If you’re coming up on a storage refresh, you may be consider upgrading to a new type of storage. Your hard disk drive storage may be strained by rapidly increasing data loads. Moving to high-capacity, high-performance storage like flash can solve this problem. While the end results are worth it, the process of moving to a new type of storage can be daunting.
Any storage migration can be disruptive and risky. All your systems are connected. Any change to one part can interfere with the rest. Planning ahead and conducting the transition in stages can streamline the process. Following 5 tips for planning a flash storage migration will eliminate some of the stumbling blocks you might face.
The top 5 ways to ease your transition to flash storage are:
1) Determine whether you want to move to an all-flash array (AFA) or a hybrid solution.
Are you all-in, or do you want to combine flash storage with hard disk drives?
AFAs offer tier 1 storage for applications that demand continuous high-level performance. They also offer data management tools like deduplication and compression.
Hybrid flash allows you to use a combination of disk-based and flash storage to prioritize workloads. Workloads that demand a high IOPS rate can be handled by flash storage, while backup and archiving can be handled by lower performing disks.
2) Work with your partner to minimize the amount of business time used to make the transition.
While the migration to an AFA can take less than a day, your company needs to account for the time needed to move applications to the array.
Planned downtime during a migration is inevitable, but you can minimize the amount of time required. Consult with your individual departments to figure out optimal times when applications can be offline. Each department may have an ideal time when they won’t be affected by a shutdown.
3) Make sure your network can work well with a flash storage array.
Oftentimes, decisions about the network were made with slower disk storage in mind, so you need to make sure your network is prepared for the challenge. Flash storage eliminates bottlenecks from backend storage with its high rate of IOPS and super-low latency. As great as these levels of performance are, flash can shift bottlenecks to the network.
You can plan ahead by identifying potential bottlenecks before upgrading to flash. Prevent traffic jams by upgrading your network and preparing for higher speed storage.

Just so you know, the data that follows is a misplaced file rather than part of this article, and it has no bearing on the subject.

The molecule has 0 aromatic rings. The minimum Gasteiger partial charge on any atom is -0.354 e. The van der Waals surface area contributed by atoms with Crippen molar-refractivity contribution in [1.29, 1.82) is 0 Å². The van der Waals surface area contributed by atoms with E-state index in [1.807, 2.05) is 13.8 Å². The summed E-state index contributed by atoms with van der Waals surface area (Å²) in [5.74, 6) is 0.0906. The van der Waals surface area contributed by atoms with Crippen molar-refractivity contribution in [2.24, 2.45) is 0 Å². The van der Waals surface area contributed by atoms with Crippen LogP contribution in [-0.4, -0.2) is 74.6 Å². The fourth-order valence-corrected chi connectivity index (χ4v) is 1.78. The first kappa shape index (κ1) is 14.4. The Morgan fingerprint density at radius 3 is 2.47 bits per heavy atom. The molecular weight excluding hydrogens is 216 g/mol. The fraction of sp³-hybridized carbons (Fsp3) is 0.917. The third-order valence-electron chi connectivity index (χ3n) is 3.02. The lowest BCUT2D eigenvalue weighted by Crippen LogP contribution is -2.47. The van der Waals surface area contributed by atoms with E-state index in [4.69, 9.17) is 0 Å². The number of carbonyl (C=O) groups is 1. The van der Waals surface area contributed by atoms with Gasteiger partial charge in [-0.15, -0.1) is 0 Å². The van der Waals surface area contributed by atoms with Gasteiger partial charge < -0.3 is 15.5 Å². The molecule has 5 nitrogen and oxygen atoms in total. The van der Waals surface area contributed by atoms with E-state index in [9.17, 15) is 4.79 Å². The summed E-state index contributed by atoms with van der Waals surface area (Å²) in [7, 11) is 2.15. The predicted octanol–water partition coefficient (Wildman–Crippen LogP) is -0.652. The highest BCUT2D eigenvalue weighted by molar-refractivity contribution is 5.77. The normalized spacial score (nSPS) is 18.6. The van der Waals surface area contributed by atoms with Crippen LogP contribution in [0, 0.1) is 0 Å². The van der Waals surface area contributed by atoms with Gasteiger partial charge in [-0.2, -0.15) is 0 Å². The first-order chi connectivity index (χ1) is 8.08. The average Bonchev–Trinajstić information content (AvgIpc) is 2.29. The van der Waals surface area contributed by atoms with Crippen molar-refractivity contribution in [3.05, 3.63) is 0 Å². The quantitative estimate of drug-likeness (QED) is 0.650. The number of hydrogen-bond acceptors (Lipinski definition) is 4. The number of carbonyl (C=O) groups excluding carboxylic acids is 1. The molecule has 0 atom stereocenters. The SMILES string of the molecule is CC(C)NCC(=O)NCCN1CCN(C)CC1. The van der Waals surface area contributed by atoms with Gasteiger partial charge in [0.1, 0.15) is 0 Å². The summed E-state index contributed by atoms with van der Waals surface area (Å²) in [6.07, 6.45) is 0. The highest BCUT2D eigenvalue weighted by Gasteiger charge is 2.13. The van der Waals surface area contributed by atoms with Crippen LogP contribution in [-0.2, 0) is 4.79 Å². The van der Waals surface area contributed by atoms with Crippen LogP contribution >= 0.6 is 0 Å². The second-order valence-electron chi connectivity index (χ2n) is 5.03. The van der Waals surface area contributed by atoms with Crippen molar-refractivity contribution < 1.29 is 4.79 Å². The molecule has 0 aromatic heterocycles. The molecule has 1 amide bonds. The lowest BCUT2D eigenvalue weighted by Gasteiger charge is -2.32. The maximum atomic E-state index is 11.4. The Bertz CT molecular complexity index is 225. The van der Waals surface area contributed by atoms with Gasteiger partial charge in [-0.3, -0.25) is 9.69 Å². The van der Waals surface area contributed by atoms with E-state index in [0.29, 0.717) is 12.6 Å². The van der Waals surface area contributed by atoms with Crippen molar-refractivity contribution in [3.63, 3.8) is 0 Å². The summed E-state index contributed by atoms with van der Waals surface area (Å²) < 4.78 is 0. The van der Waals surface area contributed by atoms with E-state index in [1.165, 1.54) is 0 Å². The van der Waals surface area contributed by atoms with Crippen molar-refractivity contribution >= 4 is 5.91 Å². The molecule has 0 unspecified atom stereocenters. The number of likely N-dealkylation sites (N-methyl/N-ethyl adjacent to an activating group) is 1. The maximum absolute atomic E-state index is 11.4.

To get the network performance you want with flash, you need a minimum of 8 gigabytes per second (Gbps) on fiber channel. If possible, 16 Gbps is ideal to prevent bottlenecks.
4) Determine that you have adequate bandwidth by investing in performance monitoring tools.
AFAs were once reserved for specialized applications to use. Today, they may use extra network bandwidth to run multiple applications and databases. Before moving to flash, you want to be prepared for the network requirements of a higher performing storage solution.
Network performance monitoring can help you establish a baseline to see if you will have enough bandwidth once the transition to flash takes place. Simulating and testing the effects of incorporating flash will help identify which applications may be disabled.
5) Take time to deploy, test, and train your employees on the new system.
Conduct a dry run of the new storage solution to work out the kinks before putting other parts of your system at risk. Once you are confident the system is in working order, then you can move on to installing and testing the network and backup systems.
Working with a new storage solution takes some time to get used to. After deployment, your staff needs to familiarize themselves with the new system. Training sessions will help get everyone up to speed.
A little foresight goes a long way when making a major transition like upgrading your storage. Choosing the right partner to help you through the transition can make all the difference. Consulting with a partner that has a depth of experience with flash migration can work with you to develop the best plan.